Here, we investigated the impact of RvD1 on the production of pro-inflammatory mediators by human primary lung fibroblasts, epithelial cells and blood-derived macrophages stimulated with cigarette smoke extract or IL-1β and in a mouse model of acute cigarette smoke (CS)-induced lung inflammation. RvD1 has potent anti-inflammatory effects in vitro and in vivo, and inhibition of inflammation is associated with increased differentiation and function of M2 lung macrophages. These results suggest that RvD1 may be a potential new therapeutic for cigarette smoke-induced lung injury and other inflammatory lung diseases.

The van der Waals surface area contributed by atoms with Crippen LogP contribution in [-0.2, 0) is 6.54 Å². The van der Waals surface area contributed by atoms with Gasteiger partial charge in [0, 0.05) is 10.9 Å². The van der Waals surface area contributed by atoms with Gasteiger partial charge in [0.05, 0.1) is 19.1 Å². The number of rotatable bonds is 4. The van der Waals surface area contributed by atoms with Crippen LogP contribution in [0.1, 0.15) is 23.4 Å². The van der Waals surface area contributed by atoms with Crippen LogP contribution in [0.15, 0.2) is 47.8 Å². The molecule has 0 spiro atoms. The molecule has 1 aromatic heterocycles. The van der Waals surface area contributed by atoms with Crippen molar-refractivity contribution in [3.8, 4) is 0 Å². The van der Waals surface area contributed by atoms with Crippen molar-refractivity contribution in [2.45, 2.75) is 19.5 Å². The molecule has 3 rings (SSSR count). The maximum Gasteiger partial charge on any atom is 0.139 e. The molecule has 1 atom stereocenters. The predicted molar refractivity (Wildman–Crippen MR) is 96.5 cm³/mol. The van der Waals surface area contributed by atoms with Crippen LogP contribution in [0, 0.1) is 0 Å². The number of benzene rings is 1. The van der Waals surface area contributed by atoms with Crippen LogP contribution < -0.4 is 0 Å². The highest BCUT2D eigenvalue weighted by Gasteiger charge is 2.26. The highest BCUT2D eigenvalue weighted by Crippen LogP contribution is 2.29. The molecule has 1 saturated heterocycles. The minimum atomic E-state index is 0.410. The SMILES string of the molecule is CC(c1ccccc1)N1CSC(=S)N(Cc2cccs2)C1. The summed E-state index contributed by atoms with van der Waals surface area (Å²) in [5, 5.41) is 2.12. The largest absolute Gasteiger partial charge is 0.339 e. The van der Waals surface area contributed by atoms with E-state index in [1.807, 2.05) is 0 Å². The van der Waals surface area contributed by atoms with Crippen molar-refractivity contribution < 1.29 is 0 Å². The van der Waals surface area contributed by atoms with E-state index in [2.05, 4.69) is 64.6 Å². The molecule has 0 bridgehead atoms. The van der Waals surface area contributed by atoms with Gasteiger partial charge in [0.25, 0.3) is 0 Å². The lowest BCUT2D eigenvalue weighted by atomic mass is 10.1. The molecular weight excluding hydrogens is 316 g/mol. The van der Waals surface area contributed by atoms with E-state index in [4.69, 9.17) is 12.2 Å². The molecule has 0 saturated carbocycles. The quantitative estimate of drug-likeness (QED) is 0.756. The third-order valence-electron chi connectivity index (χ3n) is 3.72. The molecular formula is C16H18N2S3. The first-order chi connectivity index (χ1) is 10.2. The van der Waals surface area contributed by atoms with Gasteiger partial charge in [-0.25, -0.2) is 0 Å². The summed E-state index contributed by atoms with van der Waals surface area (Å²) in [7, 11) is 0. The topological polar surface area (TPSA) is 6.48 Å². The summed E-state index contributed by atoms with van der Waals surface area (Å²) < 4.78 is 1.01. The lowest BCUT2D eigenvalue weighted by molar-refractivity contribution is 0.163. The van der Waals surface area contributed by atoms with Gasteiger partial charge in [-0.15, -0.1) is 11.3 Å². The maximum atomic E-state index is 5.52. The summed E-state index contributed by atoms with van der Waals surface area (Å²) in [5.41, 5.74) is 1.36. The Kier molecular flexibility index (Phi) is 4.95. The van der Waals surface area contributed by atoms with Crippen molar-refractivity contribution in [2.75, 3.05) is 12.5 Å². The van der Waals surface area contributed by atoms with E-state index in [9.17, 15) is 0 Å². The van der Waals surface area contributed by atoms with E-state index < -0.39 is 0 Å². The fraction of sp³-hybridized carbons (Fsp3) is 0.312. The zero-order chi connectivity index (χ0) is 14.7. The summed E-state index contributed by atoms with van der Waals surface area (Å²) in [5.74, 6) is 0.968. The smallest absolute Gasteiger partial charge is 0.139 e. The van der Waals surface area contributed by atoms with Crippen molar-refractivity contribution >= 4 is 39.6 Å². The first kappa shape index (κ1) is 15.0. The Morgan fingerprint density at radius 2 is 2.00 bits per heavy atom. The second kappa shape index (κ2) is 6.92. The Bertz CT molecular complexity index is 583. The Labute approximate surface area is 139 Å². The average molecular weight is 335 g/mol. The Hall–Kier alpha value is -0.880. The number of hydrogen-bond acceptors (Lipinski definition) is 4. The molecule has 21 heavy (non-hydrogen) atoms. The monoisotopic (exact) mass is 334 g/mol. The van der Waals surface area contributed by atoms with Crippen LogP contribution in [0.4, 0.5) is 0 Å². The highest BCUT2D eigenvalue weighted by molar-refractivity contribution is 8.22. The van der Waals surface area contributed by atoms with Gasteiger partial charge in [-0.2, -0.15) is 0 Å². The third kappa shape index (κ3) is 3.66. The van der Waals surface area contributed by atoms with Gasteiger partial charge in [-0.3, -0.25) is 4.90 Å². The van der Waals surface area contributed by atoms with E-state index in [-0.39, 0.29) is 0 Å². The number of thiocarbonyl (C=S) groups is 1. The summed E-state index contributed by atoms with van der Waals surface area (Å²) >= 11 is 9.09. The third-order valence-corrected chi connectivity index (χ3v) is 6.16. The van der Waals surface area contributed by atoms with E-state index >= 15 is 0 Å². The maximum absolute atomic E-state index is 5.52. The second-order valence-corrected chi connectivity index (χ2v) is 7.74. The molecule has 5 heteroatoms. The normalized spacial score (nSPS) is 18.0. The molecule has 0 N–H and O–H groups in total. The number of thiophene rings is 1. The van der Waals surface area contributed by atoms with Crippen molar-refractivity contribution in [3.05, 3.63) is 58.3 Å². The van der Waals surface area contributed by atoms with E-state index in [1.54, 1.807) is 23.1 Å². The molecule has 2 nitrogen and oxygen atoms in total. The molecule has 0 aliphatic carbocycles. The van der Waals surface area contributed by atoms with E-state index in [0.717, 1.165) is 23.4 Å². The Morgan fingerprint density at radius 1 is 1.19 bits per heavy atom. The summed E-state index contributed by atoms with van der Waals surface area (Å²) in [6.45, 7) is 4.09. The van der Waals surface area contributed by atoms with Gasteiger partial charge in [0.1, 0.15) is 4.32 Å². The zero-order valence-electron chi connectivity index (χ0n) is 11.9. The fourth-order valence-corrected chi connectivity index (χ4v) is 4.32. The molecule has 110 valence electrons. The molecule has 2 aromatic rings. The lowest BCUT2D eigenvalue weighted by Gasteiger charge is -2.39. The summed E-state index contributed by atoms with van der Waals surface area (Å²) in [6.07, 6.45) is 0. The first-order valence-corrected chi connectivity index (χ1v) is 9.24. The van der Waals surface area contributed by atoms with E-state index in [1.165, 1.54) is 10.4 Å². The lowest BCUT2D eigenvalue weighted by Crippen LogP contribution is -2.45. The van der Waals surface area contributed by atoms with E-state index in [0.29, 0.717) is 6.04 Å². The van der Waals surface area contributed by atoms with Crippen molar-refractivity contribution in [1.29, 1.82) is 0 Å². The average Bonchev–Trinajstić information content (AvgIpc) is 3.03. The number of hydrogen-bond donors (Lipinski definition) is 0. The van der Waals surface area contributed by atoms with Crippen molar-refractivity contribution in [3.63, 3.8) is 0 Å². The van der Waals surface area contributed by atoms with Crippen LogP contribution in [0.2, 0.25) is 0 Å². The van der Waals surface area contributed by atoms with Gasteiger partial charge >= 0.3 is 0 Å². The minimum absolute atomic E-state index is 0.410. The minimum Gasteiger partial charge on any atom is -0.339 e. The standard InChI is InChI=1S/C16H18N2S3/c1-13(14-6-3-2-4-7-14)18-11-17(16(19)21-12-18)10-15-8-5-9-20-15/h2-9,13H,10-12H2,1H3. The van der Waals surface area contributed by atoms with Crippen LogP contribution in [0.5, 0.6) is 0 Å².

All animal procedures were approved and supervised by the University of Rochester University Committee on Animal Resources (UCAR permit number 2007-127). For euthanasia, mice were anesthetized with an intraperitoneal injection of avertin (2,2,2-tribromoethanol, 250 mg/kg), followed by exsanguination and removal of the lungs for analysis, and all efforts were made to minimize suffering. Primary human lung fibroblasts were derived from culture of tissue explants following biopsy specimens from patients undergoing lung resection surgery for hamartoma, a benign lung tumor. The fibroblasts were grown tissue from anatomically normal areas of the specimen distal to the lesion. Human blood monocytes were isolated from peripheral blood collected from healthy donors. All blood and tissue donors provided informed written consent as described in study protocols approved by the University of Rochester Institutional Review Board and conforming to the Helsinki Declarations. Primary human small airway epithelial cell cultures were obtained from a commercial source.